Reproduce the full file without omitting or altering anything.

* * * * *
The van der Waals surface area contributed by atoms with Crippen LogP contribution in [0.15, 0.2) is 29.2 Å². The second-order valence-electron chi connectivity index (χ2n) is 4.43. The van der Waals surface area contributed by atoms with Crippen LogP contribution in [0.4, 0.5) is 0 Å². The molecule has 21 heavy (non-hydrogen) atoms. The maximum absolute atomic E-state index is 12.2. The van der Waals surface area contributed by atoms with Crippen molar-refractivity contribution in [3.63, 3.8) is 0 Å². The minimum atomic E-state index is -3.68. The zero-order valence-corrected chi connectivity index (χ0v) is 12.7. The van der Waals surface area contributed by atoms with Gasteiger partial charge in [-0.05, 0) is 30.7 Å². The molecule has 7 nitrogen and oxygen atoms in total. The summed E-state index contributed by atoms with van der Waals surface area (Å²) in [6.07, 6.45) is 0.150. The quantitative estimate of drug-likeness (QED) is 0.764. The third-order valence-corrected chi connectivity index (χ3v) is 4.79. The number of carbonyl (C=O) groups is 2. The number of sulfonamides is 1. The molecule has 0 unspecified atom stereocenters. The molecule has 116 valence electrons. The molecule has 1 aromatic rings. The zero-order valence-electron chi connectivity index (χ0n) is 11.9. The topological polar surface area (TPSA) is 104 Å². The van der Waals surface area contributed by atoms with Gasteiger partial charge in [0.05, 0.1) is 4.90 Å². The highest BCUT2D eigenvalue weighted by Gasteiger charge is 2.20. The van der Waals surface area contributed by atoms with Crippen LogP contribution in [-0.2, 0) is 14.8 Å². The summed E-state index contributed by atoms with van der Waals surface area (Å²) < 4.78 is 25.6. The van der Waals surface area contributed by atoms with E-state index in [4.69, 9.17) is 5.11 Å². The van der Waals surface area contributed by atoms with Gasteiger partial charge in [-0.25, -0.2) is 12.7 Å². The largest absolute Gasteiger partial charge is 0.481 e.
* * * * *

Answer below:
The van der Waals surface area contributed by atoms with Crippen LogP contribution in [0.15, 0.2) is 29.2 Å². The second-order valence-electron chi connectivity index (χ2n) is 4.43. The van der Waals surface area contributed by atoms with Crippen LogP contribution in [0.4, 0.5) is 0 Å². The molecule has 21 heavy (non-hydrogen) atoms. The maximum absolute atomic E-state index is 12.2. The van der Waals surface area contributed by atoms with Crippen molar-refractivity contribution in [3.63, 3.8) is 0 Å². The minimum atomic E-state index is -3.68. The zero-order valence-corrected chi connectivity index (χ0v) is 12.7. The van der Waals surface area contributed by atoms with Gasteiger partial charge in [-0.05, 0) is 30.7 Å². The molecule has 7 nitrogen and oxygen atoms in total. The summed E-state index contributed by atoms with van der Waals surface area (Å²) in [6.07, 6.45) is 0.150. The quantitative estimate of drug-likeness (QED) is 0.764. The third-order valence-corrected chi connectivity index (χ3v) is 4.79. The number of carbonyl (C=O) groups is 2. The number of sulfonamides is 1. The molecule has 0 unspecified atom stereocenters. The molecule has 116 valence electrons. The molecule has 1 aromatic rings. The zero-order valence-electron chi connectivity index (χ0n) is 11.9. The topological polar surface area (TPSA) is 104 Å². The van der Waals surface area contributed by atoms with Gasteiger partial charge in [0.05, 0.1) is 4.90 Å². The highest BCUT2D eigenvalue weighted by Gasteiger charge is 2.20. The van der Waals surface area contributed by atoms with Crippen LogP contribution in [-0.2, 0) is 14.8 Å². The summed E-state index contributed by atoms with van der Waals surface area (Å²) < 4.78 is 25.6. The van der Waals surface area contributed by atoms with E-state index in [4.69, 9.17) is 5.11 Å². The van der Waals surface area contributed by atoms with Gasteiger partial charge in [-0.25, -0.2) is 12.7 Å². The largest absolute Gasteiger partial charge is 0.481 e.